History of the Organization and the Movement
In the 17th and 18th centuries, individuals with mental illnesses underwent great suffering at the hands of American society. Viewed as demon-possessed or characterized as senseless animals, they were subject to deplorable treatment.
Physical and mental abuse was commonplace and the widespread use of physical restraints, “straight-jackets and heavy arm and leg chains” deprived patients of their dignity and freedom. Nineteenth century reformers, such as Phillip Pinel in France and Dorthea Dix, made great strides in promoting humane treatment of those with mental illness but conditions were still far from ideal.
In 1900, Clifford Beers, a Yale graduate and young businessman, suffered an acute breakdown brought on by the illness and death of his brother. Shortly after a suicide attempt, Beers was hospitalized in a private Connecticut mental institution. At the mercy of untrained, incompetent attendants, he was subject to degrading treatment and mental and physical abuses.
Beers spent the next few years hospitalized in various institutions, the worst being a state hospital in Middletown, Connecticut. The deplorable treatment he received in these institutions sparked a fearless determination to reform care for individuals with mental illnesses in the United States and abroad.
In 1908, Beers changed mental health care forever with the publication of A Mind That Found Itself, an autobiography chronicling his struggle with mental illness and the shameful state of mental health care in America. The book had an immediate impact, spreading his vision of a massive mental health reform movement across land and oceans.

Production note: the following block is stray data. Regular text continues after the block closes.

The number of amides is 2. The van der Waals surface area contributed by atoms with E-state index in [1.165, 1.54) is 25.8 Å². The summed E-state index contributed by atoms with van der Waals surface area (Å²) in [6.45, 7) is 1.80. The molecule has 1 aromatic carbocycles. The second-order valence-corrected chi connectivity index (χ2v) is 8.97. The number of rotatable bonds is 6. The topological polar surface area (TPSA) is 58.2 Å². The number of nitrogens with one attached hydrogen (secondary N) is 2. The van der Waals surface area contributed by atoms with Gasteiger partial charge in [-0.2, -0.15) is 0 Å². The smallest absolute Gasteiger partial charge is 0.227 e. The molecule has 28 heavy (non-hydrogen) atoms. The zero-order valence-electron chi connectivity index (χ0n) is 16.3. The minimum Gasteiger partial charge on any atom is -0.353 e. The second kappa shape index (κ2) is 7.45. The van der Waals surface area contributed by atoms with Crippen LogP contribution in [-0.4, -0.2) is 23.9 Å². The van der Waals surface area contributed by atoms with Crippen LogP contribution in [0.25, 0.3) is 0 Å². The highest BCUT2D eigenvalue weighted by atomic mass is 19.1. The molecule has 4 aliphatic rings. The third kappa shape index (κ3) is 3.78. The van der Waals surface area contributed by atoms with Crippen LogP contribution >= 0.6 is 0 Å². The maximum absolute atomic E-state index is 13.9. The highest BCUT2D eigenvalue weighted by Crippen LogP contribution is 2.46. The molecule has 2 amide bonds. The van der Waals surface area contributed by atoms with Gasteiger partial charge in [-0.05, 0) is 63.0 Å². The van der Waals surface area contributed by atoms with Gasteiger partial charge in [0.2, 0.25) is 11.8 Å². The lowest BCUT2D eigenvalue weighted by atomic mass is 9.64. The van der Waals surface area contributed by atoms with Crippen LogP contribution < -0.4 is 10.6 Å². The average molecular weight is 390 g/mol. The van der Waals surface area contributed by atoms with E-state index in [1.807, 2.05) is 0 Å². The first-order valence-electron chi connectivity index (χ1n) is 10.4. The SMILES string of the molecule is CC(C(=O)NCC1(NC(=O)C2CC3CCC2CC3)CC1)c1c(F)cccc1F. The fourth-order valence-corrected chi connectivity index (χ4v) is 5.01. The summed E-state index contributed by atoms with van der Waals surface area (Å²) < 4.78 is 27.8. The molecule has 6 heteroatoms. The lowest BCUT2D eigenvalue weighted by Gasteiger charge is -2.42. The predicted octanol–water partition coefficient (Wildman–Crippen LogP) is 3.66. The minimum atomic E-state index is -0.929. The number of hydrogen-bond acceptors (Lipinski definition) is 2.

The actualization of the movement began that same year when Beers founded the Connecticut Society for Mental Hygiene. The Society expanded the following year, forming the National Committee for Mental Hygiene. The Society, both in Connecticut then nationally, set forth the following goals:
- To improve attitudes toward mental illness and the mentally ill;
- To improve services for the mentally ill;
- To work for the prevention of mental illness and promote mental health.
The National Committee began fulfilling its mission of change immediately, initiating successful reforms in several states. In 1920 the Committee produced a set of model commitment laws which were subsequently incorporated into the statutes of several states. The Committee also conducted influential studies on mental health, mental illness, and treatment, prompting real changes in the mental health care system.
The First International Congress for Mental Hygiene in 1930 was, perhaps, the pinnacle of Beers’ career. The Congress convened 3,042 officially registered participants from forty-one countries “with many more actually in attendance” for constructive dialogue about fulfilling the mission of the Mental Health Movement. The Movement was well established when Beers died in 1943.
In an historic merger, three organizations, the National Committee for Mental Hygiene (also known by its other historic names), the National Mental Health Foundation, and the Psychiatric Foundation “an offshoot of the American Psychological Organization primarily concerned with fund-raising, banded together on September 13, 1950 to form the National Association of Mental Health (NAMH).